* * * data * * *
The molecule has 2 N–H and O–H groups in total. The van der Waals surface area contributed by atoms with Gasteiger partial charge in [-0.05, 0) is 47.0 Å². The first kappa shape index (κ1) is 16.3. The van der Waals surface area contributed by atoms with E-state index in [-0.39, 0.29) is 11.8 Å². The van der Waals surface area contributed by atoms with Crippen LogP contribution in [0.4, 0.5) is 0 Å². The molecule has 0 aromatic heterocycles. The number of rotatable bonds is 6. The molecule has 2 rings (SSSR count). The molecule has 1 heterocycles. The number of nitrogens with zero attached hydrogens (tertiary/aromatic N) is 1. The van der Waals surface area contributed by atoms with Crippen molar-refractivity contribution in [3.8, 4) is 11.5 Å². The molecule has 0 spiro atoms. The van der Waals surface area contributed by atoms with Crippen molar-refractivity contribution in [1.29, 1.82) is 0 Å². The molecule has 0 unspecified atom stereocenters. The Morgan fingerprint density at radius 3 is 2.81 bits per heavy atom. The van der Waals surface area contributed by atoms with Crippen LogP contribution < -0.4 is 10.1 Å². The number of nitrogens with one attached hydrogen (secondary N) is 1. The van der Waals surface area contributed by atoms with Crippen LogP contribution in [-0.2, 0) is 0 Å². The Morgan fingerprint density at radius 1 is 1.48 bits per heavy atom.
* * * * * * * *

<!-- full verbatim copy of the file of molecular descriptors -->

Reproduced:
The molecule has 2 N–H and O–H groups in total. The van der Waals surface area contributed by atoms with Gasteiger partial charge in [-0.05, 0) is 47.0 Å². The first kappa shape index (κ1) is 16.3. The van der Waals surface area contributed by atoms with E-state index in [-0.39, 0.29) is 11.8 Å². The van der Waals surface area contributed by atoms with Crippen LogP contribution in [0.4, 0.5) is 0 Å². The molecule has 0 aromatic heterocycles. The number of rotatable bonds is 6. The molecule has 2 rings (SSSR count). The molecule has 1 heterocycles. The number of nitrogens with zero attached hydrogens (tertiary/aromatic N) is 1. The van der Waals surface area contributed by atoms with Crippen molar-refractivity contribution in [3.8, 4) is 11.5 Å². The molecule has 0 spiro atoms. The van der Waals surface area contributed by atoms with Crippen molar-refractivity contribution in [1.29, 1.82) is 0 Å². The molecule has 0 unspecified atom stereocenters. The Morgan fingerprint density at radius 3 is 2.81 bits per heavy atom. The van der Waals surface area contributed by atoms with Crippen LogP contribution < -0.4 is 10.1 Å². The number of nitrogens with one attached hydrogen (secondary N) is 1. The van der Waals surface area contributed by atoms with Crippen LogP contribution in [-0.2, 0) is 0 Å². The Morgan fingerprint density at radius 1 is 1.48 bits per heavy atom.